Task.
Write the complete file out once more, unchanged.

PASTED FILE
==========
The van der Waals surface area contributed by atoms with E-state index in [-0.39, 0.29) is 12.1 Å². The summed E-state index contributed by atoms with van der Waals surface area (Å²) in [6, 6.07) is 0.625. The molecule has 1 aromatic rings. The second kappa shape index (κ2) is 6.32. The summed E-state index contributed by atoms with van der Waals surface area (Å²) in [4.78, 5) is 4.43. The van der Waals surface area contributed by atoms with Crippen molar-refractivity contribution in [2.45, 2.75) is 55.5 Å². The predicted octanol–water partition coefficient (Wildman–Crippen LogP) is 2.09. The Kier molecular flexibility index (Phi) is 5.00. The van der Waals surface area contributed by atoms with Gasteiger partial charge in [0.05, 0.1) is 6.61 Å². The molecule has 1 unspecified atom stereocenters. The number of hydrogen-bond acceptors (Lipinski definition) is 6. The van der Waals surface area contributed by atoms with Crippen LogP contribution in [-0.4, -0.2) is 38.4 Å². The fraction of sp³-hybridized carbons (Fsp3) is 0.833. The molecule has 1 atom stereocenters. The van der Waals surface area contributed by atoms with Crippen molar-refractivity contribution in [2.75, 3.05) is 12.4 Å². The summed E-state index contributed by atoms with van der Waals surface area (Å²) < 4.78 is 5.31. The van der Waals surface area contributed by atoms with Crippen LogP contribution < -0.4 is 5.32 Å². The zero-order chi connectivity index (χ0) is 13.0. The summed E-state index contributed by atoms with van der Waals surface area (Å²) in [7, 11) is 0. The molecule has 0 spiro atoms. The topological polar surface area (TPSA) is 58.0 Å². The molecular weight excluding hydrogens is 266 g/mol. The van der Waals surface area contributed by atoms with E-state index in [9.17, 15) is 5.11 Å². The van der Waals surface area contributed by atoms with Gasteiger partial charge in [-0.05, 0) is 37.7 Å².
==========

The van der Waals surface area contributed by atoms with E-state index in [-0.39, 0.29) is 12.1 Å². The summed E-state index contributed by atoms with van der Waals surface area (Å²) in [6, 6.07) is 0.625. The molecule has 1 aromatic rings. The second kappa shape index (κ2) is 6.32. The summed E-state index contributed by atoms with van der Waals surface area (Å²) in [4.78, 5) is 4.43. The van der Waals surface area contributed by atoms with Crippen molar-refractivity contribution in [2.45, 2.75) is 55.5 Å². The predicted octanol–water partition coefficient (Wildman–Crippen LogP) is 2.09. The Kier molecular flexibility index (Phi) is 5.00. The van der Waals surface area contributed by atoms with Gasteiger partial charge in [0.05, 0.1) is 6.61 Å². The molecule has 1 unspecified atom stereocenters. The number of hydrogen-bond acceptors (Lipinski definition) is 6. The van der Waals surface area contributed by atoms with Crippen LogP contribution in [-0.4, -0.2) is 38.4 Å². The fraction of sp³-hybridized carbons (Fsp3) is 0.833. The molecule has 1 atom stereocenters. The van der Waals surface area contributed by atoms with Crippen molar-refractivity contribution in [2.75, 3.05) is 12.4 Å². The summed E-state index contributed by atoms with van der Waals surface area (Å²) < 4.78 is 5.31. The van der Waals surface area contributed by atoms with Crippen LogP contribution < -0.4 is 5.32 Å². The zero-order chi connectivity index (χ0) is 13.0. The summed E-state index contributed by atoms with van der Waals surface area (Å²) in [7, 11) is 0. The molecule has 0 spiro atoms. The topological polar surface area (TPSA) is 58.0 Å². The molecular weight excluding hydrogens is 266 g/mol. The van der Waals surface area contributed by atoms with E-state index in [9.17, 15) is 5.11 Å². The van der Waals surface area contributed by atoms with Gasteiger partial charge in [-0.05, 0) is 37.7 Å².